Please note that you should never self-prescribe TCM ingredients. A TCM ingredient is almost never eaten on its own but as part of a formula containing several ingredients that act together. Please consult a professional TCM practitioner, they will be best able to guide you.
Preparation: Collect the roots. remove impurities, wash, soak in water, cut thick slices, dry.
Main actions according to TCM*: Clears Yin Deficient Heat. Clears Heat in the aftermath of febrile diseases. Clears Heat caused by malnutrition in children. Cools the Blood when there is reckless movement of Blood.
Contraindications*: Contraindicated for patients with common cold or flu or these with Blood Deficiency but no clear Heat sign.
In Traditional Chinese Medicine (TCM), Yin Chai Hu belongs to the 'Herbs that cool the Blood' category. Herbs in this category are used to clear inflammatory and infectious conditions, referred to as 'Internal Heat' in TCM. This is why most of the herbs in this category will have both antibacterial and antiviral properties. In TCM one has too much 'Internal Heat' in their body as a result of a deficiency of 'Yin' (which is Cold in nature, see our explanation on Yin and Yang) or, more commonly, an Excess of Yang (Hot in nature). Herbs that cool the Blood treat the latter and as such tend to be Cold or Neutral in nature.
As suggested by its category Yin Chai Hu is Cool in nature. This means that Yin Chai Hu tends to help people who have too much 'Heat' in their body, although with less effect than a plant that would be Cold in nature. Balance between Yin and Yang is a key health concept in TCM. Those who have too much Heat in their body are said to either have a Yang Excess (because Yang is Hot in nature) or a Yin deficiency (Yin is Cold in Nature). Depending on your condition Yin Chai Hu can help restore a harmonious balance between Yin and Yang.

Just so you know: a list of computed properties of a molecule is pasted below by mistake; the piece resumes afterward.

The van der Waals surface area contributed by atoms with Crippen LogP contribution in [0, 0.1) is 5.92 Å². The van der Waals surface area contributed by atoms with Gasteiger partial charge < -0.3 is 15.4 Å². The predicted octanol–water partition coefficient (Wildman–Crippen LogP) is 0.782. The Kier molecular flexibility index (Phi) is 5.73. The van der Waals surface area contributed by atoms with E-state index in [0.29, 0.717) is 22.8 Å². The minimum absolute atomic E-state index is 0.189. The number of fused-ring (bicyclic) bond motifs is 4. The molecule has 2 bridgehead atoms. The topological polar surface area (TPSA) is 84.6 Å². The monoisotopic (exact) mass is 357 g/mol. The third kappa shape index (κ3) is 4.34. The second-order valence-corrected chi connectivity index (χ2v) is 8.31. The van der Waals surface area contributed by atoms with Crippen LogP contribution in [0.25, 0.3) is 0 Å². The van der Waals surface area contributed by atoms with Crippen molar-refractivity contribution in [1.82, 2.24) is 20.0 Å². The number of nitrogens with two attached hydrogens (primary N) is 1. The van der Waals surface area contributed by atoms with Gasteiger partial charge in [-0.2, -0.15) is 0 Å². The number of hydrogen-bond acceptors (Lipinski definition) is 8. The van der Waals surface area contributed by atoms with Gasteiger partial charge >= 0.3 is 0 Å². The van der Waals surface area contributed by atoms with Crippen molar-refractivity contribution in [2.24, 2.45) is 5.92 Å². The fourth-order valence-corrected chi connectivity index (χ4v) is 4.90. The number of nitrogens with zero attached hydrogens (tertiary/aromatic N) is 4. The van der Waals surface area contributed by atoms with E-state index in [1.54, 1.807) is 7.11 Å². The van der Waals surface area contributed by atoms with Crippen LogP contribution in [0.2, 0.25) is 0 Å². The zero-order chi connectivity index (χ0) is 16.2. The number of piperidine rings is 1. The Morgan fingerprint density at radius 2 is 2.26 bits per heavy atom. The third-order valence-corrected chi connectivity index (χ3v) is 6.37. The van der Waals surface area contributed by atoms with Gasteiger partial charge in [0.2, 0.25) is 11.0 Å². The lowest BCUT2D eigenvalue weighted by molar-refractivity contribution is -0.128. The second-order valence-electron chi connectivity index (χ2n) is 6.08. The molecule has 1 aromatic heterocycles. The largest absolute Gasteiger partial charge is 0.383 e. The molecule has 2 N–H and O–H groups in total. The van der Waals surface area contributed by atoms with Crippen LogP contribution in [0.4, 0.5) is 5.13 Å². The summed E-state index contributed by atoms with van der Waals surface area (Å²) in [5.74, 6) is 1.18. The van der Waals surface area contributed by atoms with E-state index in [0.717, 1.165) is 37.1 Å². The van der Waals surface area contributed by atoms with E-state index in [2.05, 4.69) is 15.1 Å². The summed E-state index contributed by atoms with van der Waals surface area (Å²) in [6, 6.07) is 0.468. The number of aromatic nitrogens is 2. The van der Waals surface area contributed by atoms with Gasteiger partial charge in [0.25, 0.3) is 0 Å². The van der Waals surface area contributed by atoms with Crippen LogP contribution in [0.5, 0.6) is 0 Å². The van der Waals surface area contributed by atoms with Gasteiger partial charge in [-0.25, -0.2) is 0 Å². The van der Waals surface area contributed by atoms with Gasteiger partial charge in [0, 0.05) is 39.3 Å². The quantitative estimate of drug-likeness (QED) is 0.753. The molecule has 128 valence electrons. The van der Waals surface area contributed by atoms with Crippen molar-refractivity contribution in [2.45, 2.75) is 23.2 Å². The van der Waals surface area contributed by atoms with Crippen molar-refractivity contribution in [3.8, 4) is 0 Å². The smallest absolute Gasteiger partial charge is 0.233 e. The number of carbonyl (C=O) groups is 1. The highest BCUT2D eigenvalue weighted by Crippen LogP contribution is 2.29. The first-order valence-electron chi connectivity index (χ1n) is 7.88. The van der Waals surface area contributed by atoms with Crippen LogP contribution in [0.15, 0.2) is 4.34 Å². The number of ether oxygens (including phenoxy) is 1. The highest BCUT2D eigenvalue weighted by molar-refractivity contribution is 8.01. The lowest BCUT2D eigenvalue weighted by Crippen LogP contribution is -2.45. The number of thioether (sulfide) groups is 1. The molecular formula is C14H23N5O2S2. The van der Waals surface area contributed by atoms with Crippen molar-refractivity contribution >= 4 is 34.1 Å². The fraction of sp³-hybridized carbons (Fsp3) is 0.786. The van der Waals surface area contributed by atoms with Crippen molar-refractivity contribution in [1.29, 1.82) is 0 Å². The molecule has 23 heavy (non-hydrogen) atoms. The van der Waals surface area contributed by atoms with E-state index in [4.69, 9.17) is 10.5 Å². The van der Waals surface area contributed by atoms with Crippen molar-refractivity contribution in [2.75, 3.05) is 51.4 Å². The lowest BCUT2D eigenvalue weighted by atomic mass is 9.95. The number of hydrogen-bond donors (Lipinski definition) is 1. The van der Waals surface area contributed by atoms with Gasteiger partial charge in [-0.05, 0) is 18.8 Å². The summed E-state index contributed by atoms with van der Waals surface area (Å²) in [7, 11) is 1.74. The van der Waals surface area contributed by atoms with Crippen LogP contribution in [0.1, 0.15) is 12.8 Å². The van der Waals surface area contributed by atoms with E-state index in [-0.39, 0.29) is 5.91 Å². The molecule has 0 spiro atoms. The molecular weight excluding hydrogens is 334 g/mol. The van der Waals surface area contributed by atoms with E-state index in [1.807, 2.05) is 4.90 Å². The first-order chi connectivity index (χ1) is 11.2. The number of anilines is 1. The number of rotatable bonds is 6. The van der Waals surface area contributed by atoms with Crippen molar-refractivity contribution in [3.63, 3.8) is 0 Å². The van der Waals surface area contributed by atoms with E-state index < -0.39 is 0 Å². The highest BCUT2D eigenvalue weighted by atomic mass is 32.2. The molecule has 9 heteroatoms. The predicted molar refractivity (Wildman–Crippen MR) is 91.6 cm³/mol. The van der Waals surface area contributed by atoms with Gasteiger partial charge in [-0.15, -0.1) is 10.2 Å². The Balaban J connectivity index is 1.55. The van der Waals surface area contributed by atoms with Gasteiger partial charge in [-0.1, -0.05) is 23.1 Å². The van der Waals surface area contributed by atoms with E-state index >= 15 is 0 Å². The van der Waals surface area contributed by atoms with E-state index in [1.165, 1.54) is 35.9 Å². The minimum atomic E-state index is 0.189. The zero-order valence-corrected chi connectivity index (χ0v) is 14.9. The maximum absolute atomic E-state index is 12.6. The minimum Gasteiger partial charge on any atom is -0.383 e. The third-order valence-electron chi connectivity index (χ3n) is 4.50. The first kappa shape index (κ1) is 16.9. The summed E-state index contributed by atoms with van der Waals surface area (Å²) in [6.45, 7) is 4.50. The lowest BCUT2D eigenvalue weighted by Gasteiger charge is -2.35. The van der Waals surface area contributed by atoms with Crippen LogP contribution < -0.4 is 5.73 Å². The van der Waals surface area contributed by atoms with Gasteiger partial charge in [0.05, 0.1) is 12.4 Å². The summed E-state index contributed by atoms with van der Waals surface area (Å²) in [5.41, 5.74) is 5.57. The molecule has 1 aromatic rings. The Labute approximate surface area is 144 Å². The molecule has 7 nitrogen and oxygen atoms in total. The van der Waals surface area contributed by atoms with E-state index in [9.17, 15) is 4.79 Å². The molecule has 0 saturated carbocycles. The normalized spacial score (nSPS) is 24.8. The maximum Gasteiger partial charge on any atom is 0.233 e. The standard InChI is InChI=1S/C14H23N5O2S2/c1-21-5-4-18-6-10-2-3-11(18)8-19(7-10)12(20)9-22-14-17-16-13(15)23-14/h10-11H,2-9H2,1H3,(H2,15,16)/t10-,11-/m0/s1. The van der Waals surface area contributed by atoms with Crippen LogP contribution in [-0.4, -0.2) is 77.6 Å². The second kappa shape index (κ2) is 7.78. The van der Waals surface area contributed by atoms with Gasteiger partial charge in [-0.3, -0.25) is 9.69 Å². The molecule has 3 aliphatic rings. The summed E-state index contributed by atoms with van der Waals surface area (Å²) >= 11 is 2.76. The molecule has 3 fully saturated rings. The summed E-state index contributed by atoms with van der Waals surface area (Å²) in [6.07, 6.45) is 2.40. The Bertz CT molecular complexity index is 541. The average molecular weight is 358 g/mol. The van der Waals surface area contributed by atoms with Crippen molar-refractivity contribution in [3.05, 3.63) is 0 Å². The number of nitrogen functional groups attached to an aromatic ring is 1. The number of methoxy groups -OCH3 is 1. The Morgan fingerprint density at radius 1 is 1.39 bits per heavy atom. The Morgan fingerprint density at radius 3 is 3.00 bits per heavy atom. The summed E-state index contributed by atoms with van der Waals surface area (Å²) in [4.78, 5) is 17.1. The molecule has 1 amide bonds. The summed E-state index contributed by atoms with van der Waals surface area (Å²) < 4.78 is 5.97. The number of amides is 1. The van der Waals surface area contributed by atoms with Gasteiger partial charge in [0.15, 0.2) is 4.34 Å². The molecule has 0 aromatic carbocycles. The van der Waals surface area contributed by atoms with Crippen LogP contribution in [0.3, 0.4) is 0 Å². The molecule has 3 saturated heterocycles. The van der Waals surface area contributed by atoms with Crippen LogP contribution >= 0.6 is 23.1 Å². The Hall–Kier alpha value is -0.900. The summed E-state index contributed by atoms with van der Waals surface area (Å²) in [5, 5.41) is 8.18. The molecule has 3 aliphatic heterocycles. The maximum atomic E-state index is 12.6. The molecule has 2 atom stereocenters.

Yin Chai Hu also tastes Bitter and Sweet. The so-called 'Five Phases' theory in Chinese Medicine states that the taste of TCM ingredients is a key determinant of their action in the body. Bitter ingredients like Yin Chai Hu tends to have a cleansing action on the body by clearing Heat, drying Dampness and promoting elimination via urination or bowel movements. On the other hand Sweet ingredients tend to slow down acute reactions and detoxify the body. They also have a tonic effect because they replenish Qi and Blood.
The tastes of ingredients in TCM also determine what Organs and Meridians they target. As such Yin Chai Hu is thought to target the Stomach, the Kidney and the Liver. In TCM the Stomach is responsible for receiving and ripening ingested food and fluids. It is also tasked with descending the digested elements downwards to the Small Intestine. The Kidneys do not only regulate the urinary system but also play a key role in the reproductive system and the growth and aging process of the body. The Liver is often referred as the body's "general" because it is in charge of regulating the movements of Qi and the Body Fluids. It also takes a leading role in balancing our emotions.